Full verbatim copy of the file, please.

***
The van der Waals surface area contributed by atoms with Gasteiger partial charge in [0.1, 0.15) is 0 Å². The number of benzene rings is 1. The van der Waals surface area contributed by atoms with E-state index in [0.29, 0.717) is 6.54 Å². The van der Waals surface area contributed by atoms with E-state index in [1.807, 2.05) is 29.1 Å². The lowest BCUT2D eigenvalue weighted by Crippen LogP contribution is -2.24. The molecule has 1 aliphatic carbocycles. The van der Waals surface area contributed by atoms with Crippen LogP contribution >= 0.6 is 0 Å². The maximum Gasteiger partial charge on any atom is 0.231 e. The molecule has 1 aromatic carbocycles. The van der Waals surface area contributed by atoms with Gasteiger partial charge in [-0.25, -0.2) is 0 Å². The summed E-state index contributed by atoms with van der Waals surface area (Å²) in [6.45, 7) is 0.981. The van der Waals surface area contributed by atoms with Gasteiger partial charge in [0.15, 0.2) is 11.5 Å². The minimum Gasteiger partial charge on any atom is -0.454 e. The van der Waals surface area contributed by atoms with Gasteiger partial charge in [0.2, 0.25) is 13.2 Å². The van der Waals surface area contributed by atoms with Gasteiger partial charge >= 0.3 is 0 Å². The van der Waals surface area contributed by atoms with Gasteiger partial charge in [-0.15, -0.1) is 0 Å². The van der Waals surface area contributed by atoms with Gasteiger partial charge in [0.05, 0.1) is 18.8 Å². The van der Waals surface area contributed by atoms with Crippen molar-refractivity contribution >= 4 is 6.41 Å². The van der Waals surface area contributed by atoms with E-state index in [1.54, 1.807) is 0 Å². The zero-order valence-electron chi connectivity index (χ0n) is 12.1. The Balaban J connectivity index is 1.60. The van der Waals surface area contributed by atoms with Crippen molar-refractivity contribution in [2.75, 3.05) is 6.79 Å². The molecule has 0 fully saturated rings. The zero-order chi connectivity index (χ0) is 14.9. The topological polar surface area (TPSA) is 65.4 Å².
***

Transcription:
The van der Waals surface area contributed by atoms with Gasteiger partial charge in [0.1, 0.15) is 0 Å². The number of benzene rings is 1. The van der Waals surface area contributed by atoms with E-state index in [0.29, 0.717) is 6.54 Å². The van der Waals surface area contributed by atoms with E-state index in [1.807, 2.05) is 29.1 Å². The lowest BCUT2D eigenvalue weighted by Crippen LogP contribution is -2.24. The molecule has 1 aliphatic carbocycles. The van der Waals surface area contributed by atoms with Crippen LogP contribution >= 0.6 is 0 Å². The maximum Gasteiger partial charge on any atom is 0.231 e. The molecule has 1 aromatic carbocycles. The van der Waals surface area contributed by atoms with Gasteiger partial charge in [-0.25, -0.2) is 0 Å². The summed E-state index contributed by atoms with van der Waals surface area (Å²) in [6.45, 7) is 0.981. The van der Waals surface area contributed by atoms with Gasteiger partial charge in [0.15, 0.2) is 11.5 Å². The minimum Gasteiger partial charge on any atom is -0.454 e. The van der Waals surface area contributed by atoms with Gasteiger partial charge in [0.2, 0.25) is 13.2 Å². The van der Waals surface area contributed by atoms with Gasteiger partial charge >= 0.3 is 0 Å². The van der Waals surface area contributed by atoms with Gasteiger partial charge in [-0.15, -0.1) is 0 Å². The van der Waals surface area contributed by atoms with Gasteiger partial charge in [0.05, 0.1) is 18.8 Å². The van der Waals surface area contributed by atoms with Crippen molar-refractivity contribution >= 4 is 6.41 Å². The van der Waals surface area contributed by atoms with E-state index in [1.54, 1.807) is 0 Å². The zero-order valence-electron chi connectivity index (χ0n) is 12.1. The Balaban J connectivity index is 1.60. The van der Waals surface area contributed by atoms with Crippen molar-refractivity contribution in [2.75, 3.05) is 6.79 Å². The molecule has 0 fully saturated rings. The zero-order chi connectivity index (χ0) is 14.9. The topological polar surface area (TPSA) is 65.4 Å².